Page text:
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Security researcher exposes a five-year-old SMS flaw in iOS (update)

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An iOS security researcher has detailed what he calls a "serious security flaw" in the way iOS handles text messages.

iphone scam
iphone scam

Security researcher and iOS hacker pod2g has detailed a "serious" security flaw affecting all iPhones that he says could facilitate hackers or thieves to access your personal information. The flaw involves a malicious party spoofing the "reply" to number, essentially forcing you to send an SMS to a different number than the one you initially intended. According to pod2g, this flaw is present in all versions of iOS up to and including the latest iOS 6 beta 4.

The SMS flaw takes advantage of a feature in the PDU (Protocol Description Unit) — the protocol handles the sending and receiving of various types of messages in mobile devices. Included in the message header — similar to an email header — are various pieces of information regarding the message, including the sender details. This feature, commonly utilized for automated messages from companies and carriers, can be exploited since carriers don’t check for the validity of this information when used by third-parties. While all devices are capable of receiving these messages, iOS does not allow you to view the number that you're replying to. This enables a malicious sender to fake his identity, making you think that a trusted number is sending the SMS. Because the "reply-to" number is different to the number displayed, iOS would send your message to a hidden number without you realizing.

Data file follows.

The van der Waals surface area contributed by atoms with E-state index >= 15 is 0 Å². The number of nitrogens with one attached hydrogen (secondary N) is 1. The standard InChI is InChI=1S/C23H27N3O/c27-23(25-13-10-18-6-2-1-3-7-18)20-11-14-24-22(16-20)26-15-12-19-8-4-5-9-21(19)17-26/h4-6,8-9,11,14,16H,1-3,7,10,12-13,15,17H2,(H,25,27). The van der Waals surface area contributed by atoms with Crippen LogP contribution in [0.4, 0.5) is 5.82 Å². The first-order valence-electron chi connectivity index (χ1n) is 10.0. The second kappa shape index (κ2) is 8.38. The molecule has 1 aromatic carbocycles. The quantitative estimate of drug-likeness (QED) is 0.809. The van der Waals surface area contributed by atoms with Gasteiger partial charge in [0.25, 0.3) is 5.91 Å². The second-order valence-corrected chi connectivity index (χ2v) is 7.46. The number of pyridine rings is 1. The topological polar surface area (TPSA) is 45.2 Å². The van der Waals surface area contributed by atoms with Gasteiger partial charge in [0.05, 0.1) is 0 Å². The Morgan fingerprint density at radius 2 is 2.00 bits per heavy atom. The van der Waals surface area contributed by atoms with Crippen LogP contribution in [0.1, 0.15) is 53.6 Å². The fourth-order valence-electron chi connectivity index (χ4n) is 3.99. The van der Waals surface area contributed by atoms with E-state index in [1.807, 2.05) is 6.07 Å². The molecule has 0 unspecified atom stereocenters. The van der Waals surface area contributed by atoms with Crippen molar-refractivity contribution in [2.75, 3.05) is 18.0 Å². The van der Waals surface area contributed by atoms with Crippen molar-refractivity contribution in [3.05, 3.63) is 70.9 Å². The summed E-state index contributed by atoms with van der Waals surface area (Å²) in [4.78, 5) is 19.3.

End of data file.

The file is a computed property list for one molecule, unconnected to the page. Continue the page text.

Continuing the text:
While this is an issue Apple should address, there isn't any immediate danger, as companies and financial institutions would never encourage sharing sensitive data over SMS. The researcher states that this could be used to impersonate your bank or incriminate you, but it's difficult to imagine a situation where a user would start divulging sensitive information through a text message. The fact that this flaw has been around since the dawn of iOS but wasn't exploited in a large enough scale to raise eyebrows, speaks volumes.

Update: An earlier version of this story inaccurately described the reply behavior on the iPhone. The Messages app shows users — and sends any replies to — the number that is specified in the SMS reply-to field. This field can be spoofed when sending a message to any phone. However, it's up to the SMS implementation on a given device to determine whether the actual sender or the reply-to information is shown.